L is not for likeable...
Let's just say the 'L' is not for likeable...
Let me start by saying this was not an easy film to watch in any sense of the word!
On itunes the film, which is in french is sold without subtitles. Of course itunes don't tell you that until you have downloaded it and you find yourself trying to watch it and follow it in French. I tried. I failed!
In the end I had to ask The Gavster to try and find subtitles. Which of course he did but it was a chinese translation of a french film into English. Hmmm!
This was an evocative film, filled of course with the beautiful clothes but concentrating on the story of the timid boy behind the clothes and the extrordinary talent that would transform fahsion and womenswear as we understand it today.
But if I had to sum up the film in a single word it would be sad. Sad to see such talent and promise blighted by drink, drugs and personal demons...
Born in colonial Algeria in 1936, Saint Laurent became an extraordinary prodigy. Obsessed with fashion, as a painfully shy teenager he moved to Paris to work for Dior. Three years later, Christian Dior died and Saint Laurent took over as artistic director at just 21!
We are so used to seeing him as a frail older man that you forget what strikingly handsome creature he was.
Small wonder that Pierre Berge fell in love with him at first sight
In the film Pierre Niney takes the title role. His likeness is extraordinary, he truly inhabited the character.
"I did five months of preparation on his life and character," Niney says."I met many of the people Yves knew. The centre of the film is his relationship with Pierre Berge, who was Yves' partner in business and in his private life.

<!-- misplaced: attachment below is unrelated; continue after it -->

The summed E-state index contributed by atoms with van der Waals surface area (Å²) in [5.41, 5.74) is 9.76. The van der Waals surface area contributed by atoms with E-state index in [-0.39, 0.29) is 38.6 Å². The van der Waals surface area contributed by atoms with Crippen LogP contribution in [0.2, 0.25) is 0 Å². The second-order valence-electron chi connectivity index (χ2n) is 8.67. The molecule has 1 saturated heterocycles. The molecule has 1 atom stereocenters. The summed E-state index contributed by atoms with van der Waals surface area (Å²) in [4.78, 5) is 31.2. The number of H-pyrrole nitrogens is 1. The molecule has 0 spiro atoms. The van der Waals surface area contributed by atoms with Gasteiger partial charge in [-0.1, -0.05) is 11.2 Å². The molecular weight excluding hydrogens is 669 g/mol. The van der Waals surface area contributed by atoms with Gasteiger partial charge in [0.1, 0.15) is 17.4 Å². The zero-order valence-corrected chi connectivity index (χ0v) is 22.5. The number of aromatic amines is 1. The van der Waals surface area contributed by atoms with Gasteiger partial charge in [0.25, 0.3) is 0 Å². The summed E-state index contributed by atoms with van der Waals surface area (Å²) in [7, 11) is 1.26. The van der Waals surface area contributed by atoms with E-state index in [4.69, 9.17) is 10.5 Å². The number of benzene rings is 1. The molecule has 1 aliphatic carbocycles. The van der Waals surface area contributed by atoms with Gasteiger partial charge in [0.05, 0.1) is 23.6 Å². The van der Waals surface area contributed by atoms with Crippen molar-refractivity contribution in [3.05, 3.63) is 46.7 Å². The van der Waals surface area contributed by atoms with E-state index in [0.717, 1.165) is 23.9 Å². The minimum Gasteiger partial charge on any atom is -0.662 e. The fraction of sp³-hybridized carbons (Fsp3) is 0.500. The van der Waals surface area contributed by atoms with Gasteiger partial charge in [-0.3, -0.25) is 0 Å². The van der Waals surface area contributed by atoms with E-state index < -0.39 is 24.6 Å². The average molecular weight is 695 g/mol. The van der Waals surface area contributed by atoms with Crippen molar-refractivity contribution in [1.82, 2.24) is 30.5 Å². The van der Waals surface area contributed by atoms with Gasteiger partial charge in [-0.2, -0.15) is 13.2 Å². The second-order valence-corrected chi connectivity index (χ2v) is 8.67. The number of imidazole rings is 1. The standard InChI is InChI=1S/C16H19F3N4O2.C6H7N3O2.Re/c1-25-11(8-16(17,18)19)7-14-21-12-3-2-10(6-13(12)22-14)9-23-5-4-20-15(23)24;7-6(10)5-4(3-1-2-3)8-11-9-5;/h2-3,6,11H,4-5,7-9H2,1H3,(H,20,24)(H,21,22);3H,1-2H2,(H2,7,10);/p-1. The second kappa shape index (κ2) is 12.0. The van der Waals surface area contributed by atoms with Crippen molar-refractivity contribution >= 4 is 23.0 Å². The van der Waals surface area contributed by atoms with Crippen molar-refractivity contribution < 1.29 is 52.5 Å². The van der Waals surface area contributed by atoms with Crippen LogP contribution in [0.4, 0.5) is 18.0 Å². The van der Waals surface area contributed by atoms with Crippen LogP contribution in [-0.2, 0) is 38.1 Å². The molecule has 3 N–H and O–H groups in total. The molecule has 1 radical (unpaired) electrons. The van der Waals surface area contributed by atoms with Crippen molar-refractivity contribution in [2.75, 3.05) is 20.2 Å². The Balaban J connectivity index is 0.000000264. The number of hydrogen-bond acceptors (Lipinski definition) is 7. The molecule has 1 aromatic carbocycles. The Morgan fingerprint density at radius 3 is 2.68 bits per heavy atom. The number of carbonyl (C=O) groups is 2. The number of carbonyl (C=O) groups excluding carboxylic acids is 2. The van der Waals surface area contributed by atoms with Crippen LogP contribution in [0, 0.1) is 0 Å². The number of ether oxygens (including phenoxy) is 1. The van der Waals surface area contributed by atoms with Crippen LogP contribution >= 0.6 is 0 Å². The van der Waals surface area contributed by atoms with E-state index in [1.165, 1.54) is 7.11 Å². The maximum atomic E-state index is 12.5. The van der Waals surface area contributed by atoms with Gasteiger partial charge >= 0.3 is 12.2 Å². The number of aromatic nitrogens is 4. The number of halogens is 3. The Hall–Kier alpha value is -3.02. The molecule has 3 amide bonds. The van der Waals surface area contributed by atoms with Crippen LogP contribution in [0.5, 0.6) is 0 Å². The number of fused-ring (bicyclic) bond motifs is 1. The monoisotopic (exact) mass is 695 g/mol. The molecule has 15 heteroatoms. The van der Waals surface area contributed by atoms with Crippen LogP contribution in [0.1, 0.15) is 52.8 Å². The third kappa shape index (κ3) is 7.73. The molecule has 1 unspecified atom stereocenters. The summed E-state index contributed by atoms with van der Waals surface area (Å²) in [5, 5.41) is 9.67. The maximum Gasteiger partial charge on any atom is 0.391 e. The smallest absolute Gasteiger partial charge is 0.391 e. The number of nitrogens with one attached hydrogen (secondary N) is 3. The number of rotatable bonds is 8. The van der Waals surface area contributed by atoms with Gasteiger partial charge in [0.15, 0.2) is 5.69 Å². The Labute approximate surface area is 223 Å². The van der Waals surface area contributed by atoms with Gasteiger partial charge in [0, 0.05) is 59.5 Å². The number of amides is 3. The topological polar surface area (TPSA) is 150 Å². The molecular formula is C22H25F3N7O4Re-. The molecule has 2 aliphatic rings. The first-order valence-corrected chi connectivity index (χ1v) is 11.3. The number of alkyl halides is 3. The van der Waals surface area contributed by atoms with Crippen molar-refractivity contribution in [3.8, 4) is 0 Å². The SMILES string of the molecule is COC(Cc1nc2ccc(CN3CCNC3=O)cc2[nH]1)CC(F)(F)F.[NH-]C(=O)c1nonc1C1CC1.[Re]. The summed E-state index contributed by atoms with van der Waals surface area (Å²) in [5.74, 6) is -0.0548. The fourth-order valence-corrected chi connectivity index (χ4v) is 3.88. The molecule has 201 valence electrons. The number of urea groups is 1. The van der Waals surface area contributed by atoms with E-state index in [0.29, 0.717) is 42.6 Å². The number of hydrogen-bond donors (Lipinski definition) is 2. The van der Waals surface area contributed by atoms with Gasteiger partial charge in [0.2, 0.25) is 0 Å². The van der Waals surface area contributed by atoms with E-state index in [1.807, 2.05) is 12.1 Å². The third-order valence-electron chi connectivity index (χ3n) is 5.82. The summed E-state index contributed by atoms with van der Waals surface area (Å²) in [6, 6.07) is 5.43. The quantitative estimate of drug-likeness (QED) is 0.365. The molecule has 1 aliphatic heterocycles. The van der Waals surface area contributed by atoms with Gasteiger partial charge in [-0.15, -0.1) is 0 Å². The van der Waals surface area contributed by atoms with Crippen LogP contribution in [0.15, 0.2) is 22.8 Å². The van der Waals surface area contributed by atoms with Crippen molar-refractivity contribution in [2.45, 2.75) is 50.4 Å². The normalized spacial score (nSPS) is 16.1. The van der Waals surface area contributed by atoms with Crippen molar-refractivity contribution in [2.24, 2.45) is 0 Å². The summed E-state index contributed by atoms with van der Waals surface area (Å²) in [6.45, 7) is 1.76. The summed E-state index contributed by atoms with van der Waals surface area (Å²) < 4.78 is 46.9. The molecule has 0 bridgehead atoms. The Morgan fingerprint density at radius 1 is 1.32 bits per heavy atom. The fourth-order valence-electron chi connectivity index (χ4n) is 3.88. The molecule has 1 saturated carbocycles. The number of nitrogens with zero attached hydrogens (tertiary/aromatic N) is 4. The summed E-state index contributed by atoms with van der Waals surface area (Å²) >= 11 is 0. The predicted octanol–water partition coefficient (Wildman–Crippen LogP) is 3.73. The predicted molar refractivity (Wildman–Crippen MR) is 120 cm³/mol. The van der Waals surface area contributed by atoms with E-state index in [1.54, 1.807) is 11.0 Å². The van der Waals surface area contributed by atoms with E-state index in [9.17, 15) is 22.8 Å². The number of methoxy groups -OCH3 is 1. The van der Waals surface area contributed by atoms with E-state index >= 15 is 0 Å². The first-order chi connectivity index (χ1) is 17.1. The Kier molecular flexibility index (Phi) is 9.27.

"I was lucky to sit down with Berge - who's now 83 - and discuss their life together. It was a privilege and a big help because mainly the film is their love story."
The director of the film, simply titled Yves Saint Laurent, is Jalil Lespert, he, too, was fascinated by the men's long friendship.
"Saint Laurent always had a revolutionary vision for women's fashion - but fate gave him his moment very early and without Berge perhaps he would never have achieved so much. "To give a purpose to life there has to be someone you love and who loves you back - otherwise what in life makes sense? Yves needed Berge emotionally, although our screenplay is honest about the problems they had later on," he explains.
Pierre Berge let the filmmakers have access to original Yves Saint Laurent Designs
Like most lifelong marriages, YSL’s story is Pierre Berg’s story, and it’s honestly, if not heartbreakingly told.
Watching this you remember what a revolutionary effect this young man had on the world of fashion in so many ways...
“I’ve gone through much anguish, many hells. I’ve known fear and a tremendous solitude. The deceitful friends that tranquilizers and narcotics turn out to be. The prison that depression can be and that of mental-health clinics. One day I came out of it all, dazzled but sober. Marcel Proust taught me that ‘the magnificent and pitiable family of neurotic people is the salt of the earth." (Yves Saint Laurent).
Yves Saint Laurent reads the words above with great dignity at his farewell address to announce his retirement from fashion design in 2002. His words trace the difficult moments in his life where the enormity of his unimaginable success ultimately led to his emotional and physical ruin. Aged and beaten by the decades of business triumphs and failures, his highly complex and crippling manic-depressive nature, infidelities and a dependence on drugs and alcohol - Saint Laurent's words were beautiful, poignant and bitingly real. At his side every step of the way was his longtime lover and business partner, Pierre Bergé
Watching the film I was deeply touched by the depth of support Berge had for him which endured throughout their life together.
It would be no understatement to say with Pierre Berge there would have been no YSL...